On November 9, Shao Xiong ‘Dennis’ Zheng, a recent graduate of the University of Chicago, was tragically shot and killed during a robbery in Hyde Park. The murder of Zheng, who was described as having had an “extraordinary impact,” sparked concerns about safety and the organization of protests and meetings about increased policing. The University held a virtual conference where administrators and officials detailed their new safety plans, but failed to engage local residents. The plans outlined include added surveillance and more police officers among other measures.
Assistant Vice President for Safety and Security at the University, Eric Heath, was among the University’s leaders that spoke at the virtual conference, along with CPD Superintendent David Brown, and President Paul Alivisatos. They said that the University had increased both University police (UCPD) and CPD vehicle and foot patrols. They also promised improved emergency communication, increased use of security cameras and license-plate reader, and increased “visibility of officers near campus.” The University also extended their Lyft RideShare program to every day of the week for the rest of the calendar year. A full list of these plans can be found on the U of C website.
The University of Chicago campus is located primarily in Hyde Park, nestled among majority-Black neighborhoods like Washington Park and Woodlawn, which have often been subject to lack of resources, over-policing, and crime.
The UCPD patrol area extends south from 37th to 64th St., and east from Dusable Lake Shore Drive to Cottage Grove Ave., with the exception of Jackson Park.
Hyde Park and surrounding neighborhoods are already heavily surveilled. Technology like ShotSpotter, which uses audio surveillance to detect gunshots, have resulted in several live microphones and cameras being placed around neighborhoods. Hyper-surveillance could not only invade the privacy of community members, community advocates say, it has been shown to heighten police presence as they are frequently falsely alerted.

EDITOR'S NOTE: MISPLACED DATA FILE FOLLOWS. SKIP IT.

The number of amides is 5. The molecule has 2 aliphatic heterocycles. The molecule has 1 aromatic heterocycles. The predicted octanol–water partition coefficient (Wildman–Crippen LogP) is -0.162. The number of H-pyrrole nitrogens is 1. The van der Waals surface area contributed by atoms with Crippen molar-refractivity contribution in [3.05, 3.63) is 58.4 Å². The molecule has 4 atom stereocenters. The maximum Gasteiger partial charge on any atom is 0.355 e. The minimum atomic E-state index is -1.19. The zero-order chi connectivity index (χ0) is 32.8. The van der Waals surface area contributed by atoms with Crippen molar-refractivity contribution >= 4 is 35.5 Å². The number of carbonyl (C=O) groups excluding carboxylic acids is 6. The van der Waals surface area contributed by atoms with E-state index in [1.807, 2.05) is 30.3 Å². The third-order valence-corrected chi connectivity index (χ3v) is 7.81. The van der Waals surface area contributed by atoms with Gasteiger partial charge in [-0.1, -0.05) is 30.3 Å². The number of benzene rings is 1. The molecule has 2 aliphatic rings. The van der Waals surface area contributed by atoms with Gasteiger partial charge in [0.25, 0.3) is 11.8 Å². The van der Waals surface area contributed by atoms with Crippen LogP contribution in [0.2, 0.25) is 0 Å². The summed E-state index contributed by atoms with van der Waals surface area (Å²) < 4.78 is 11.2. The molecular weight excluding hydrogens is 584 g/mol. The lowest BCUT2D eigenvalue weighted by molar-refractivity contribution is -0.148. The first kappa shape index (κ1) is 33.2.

These false alarms have led to unnecessary police stops, avenues for residents to be brutalized by the police. Despite the fact that Chicago has one of the largest ShotSpotter systems, these alerts have not lowered crime or led to significant findings. According to a report released in August by the city’s deputy inspector general for public safety, only a little over nine-percent of the 50,000 ShotSpotter alerts from last January to last May have pointed to gun related offenses.
Local residents feel the University has created a divide between its campus and the local community, with the University of Chicago Police and CPD patrolling the campus perimeter.
Incoming students are oriented to view the South Side as an unsafe place upon leaving the campus. Safiya Johnson, who graduated from the University of Chicago in 2014, grew up in Roseland on the far South Side. She is also the recruitment retention chair of the Chicago Association of Black Alumni. She lived in Hyde Park for ten years, and she recalled that during new-student orientation, students were presented with hypothetical situations with racist undertones. Students were given scenarios such as encountering a person wearing a hoodie at night, she said.
“It’s like okay, is this dark, hooded figure a Black person? Who is this ‘dark figure’? It was a terrible question, the Black students really didn’t like it so the University started to change the question, and I think they no longer ask that question now to incoming students.”
Although the loss of Zheng life was a genuine tragedy, it was not a new occurrence in the area. These neighborhoods have always struggled with gun violence and crime, and community members are not included in the University’s safety plans.
While some university students are perhaps rallying against gun violence for the first time in their lives as a result of Zheng’s murder, South Side residents have fought for solutions to gun violence that seldom gets support from most U of C students. GoodKids MadCity (GKMC), an anti gun violence organization started by a group of young activists from the South Side, has been fighting for resources to promote community welfare since 2018. GKMC has been demanding that two percent of the Chicago Police Budget of $1.9 billion be reallocated to fund mental health services and other community resources, as well support for their Peacebook Ordinance to oppose the Chicago Crime Commission’s controversial Gang Book.
The Peacebook would provide a directory of resources such as jobs, drug treatment centers, and mental health services to decrease gun violence and youth incarceration.
Around the time GKMC was formed, an updated version of the Gang Book was published and distributed to law enforcement and schools. The book, which profiles Chicago gangs with questionable accuracy, now features a section that includes real social media posts as examples, which could cause more constant surveillance of undeserving communities since people’s photos, names, and the entire book itself are publicly available.